Azithromycin in Hospitalised Patients with COVID-19 (RECOVERY): a randomised, controlled, open-label, platform trial
Horby PW., Roddick A., Spata E., Staplin N., Emberson JR., Pessoa-Amorim G., Peto L., Campbell M., Brightling C., Prudon B., Chadwick D., Ustianowski A., Ashish A., Todd S., Yates B., Buttery R., Scott S., Maseda D., Baillie JK., Buch MH., Chappell LC., Day JN., Faust SN., Jaki T., Jeffery K., Juszczak E., Lim WS., Montgomery A., Mumford A., Rowan K., Thwaites G., Mafham M., Haynes R., Landray MJ.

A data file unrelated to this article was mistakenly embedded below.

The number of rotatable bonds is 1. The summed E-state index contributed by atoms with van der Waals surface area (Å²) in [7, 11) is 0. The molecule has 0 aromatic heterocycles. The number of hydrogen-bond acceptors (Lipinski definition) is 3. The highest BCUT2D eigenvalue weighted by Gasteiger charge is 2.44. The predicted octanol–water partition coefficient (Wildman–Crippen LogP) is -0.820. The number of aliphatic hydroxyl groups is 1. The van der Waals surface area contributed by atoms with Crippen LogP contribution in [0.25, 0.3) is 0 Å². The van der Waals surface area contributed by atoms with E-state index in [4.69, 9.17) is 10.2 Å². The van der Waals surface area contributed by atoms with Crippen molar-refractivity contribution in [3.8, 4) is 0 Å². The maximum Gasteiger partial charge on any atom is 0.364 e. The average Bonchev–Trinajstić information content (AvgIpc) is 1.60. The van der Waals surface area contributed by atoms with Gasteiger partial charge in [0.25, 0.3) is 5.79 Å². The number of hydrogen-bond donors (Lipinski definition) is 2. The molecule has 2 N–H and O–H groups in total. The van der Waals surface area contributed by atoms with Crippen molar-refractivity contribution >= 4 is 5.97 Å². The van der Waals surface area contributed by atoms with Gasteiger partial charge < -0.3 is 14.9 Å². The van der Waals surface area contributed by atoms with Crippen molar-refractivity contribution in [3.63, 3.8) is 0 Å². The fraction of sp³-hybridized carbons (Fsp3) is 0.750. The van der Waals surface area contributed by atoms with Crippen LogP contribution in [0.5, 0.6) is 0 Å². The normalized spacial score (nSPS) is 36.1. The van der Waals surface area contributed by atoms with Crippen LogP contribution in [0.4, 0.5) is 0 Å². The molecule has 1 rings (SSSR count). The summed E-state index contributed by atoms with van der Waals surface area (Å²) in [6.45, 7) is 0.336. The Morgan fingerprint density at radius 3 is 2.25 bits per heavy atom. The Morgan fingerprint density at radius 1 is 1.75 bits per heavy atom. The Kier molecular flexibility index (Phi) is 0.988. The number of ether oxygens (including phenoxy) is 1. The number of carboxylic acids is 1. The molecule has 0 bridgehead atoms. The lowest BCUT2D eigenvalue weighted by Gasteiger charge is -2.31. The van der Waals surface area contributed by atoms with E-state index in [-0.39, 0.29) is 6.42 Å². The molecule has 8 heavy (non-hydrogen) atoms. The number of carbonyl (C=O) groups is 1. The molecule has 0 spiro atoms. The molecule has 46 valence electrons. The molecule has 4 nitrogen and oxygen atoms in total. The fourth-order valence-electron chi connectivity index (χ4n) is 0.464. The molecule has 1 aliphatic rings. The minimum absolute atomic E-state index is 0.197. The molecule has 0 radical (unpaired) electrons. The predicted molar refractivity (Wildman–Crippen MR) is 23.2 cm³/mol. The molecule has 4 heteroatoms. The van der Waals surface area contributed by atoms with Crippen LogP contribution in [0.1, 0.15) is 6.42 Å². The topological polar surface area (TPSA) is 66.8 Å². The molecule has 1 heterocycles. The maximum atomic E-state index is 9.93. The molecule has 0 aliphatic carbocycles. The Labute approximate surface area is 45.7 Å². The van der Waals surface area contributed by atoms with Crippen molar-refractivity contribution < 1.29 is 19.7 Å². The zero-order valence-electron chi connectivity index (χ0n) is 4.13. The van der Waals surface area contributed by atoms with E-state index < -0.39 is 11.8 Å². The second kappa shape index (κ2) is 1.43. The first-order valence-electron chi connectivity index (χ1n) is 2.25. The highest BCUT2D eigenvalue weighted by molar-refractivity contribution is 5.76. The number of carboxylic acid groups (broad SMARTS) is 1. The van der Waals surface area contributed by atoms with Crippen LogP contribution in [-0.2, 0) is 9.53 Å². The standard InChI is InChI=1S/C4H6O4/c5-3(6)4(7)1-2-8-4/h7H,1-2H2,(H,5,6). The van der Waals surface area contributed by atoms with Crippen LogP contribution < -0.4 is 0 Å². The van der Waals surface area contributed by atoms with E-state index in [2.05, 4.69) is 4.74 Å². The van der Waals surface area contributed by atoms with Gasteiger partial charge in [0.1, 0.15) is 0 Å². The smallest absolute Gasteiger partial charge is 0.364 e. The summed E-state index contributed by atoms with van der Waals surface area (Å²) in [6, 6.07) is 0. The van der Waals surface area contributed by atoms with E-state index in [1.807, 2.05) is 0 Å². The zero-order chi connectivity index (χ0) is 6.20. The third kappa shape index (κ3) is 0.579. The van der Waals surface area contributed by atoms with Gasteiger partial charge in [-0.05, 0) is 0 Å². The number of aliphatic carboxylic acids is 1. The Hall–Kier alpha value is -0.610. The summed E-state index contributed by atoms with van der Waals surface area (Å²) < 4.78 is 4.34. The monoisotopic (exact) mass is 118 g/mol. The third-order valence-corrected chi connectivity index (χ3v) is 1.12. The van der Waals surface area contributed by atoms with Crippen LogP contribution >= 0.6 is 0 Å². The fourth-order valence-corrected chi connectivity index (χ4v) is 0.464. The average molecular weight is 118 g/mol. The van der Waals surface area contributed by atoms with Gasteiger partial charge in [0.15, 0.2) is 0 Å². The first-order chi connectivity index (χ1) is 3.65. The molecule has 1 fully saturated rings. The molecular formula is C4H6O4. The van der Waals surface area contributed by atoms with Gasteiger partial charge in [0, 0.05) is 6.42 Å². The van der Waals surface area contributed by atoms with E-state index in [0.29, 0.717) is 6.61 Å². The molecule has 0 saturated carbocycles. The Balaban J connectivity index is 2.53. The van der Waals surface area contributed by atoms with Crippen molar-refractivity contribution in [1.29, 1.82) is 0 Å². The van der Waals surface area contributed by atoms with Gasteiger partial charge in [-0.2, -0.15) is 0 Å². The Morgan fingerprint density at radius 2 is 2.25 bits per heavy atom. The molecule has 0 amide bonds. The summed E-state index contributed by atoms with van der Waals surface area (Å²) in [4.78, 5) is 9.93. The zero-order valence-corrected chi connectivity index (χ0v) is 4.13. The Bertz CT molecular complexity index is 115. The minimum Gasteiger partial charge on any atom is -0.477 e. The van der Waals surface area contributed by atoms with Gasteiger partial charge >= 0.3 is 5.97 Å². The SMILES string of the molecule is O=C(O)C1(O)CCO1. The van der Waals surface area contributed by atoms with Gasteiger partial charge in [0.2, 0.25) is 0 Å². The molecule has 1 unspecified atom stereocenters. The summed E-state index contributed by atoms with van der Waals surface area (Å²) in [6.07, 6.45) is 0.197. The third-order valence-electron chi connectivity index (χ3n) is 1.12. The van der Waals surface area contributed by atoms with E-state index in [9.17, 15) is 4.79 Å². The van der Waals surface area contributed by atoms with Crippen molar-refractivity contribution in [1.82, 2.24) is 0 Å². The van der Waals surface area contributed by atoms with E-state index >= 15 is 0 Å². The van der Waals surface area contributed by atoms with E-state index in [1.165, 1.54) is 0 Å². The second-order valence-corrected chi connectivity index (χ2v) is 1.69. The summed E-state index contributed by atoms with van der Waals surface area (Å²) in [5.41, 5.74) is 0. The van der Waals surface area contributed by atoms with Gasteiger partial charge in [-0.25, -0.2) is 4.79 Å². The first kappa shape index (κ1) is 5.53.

<jats:p>Background: Azithromycin has been proposed as a treatment for COVID-19 on the basis of its immunomodulatory actions. We evaluated the efficacy and safety of azithromycin in hospitalised patients with COVID-19. Methods: In this randomised, controlled, open-label, adaptive platform trial, several possible treatments were compared with usual care in patients hospitalised with COVID-19 in the UK. Eligible and consenting patients were randomly allocated to either usual standard of care alone or usual standard of care plus azithromycin 500 mg once daily by mouth or intravenously for 10 days or until discharge (or one of the other treatment arms). Patients were twice as likely to be randomised to usual care as to any of the active treatment groups. The primary outcome was 28-day mortality. Findings: Between 7 April and 27 November 2020, 2582 patients were randomly allocated to receive azithromycin and 5182 patients to receive usual care alone. Overall, 496 (19%) patients allocated to azithromycin and 997 (19%) patients allocated to usual care died within 28 days (rate ratio 1.00; 95% confidence interval [CI] 0.90-1.12; p=0.99). Consistent results were seen in all pre-specified subgroups of patients. There was no difference in duration of hospitalisation (median 12 days vs. 13 days) or the proportion of patients discharged from hospital alive within 28 days (60% vs. 59%; rate ratio 1.03; 95% CI 0.97-1.10; p=0.29). Among those not on invasive mechanical ventilation at baseline, there was no difference in the proportion meeting the composite endpoint of invasive mechanical ventilation or death (21% vs. 22%; risk ratio 0.97; 95% CI 0.89-1.07; p=0.54). Interpretation: In patients hospitalised with COVID-19, azithromycin did not provide any clinical benefit. Azithromycin use in patients hospitalised with COVID-19 should be restricted to patients where there is a clear antimicrobial indication.</jats:p>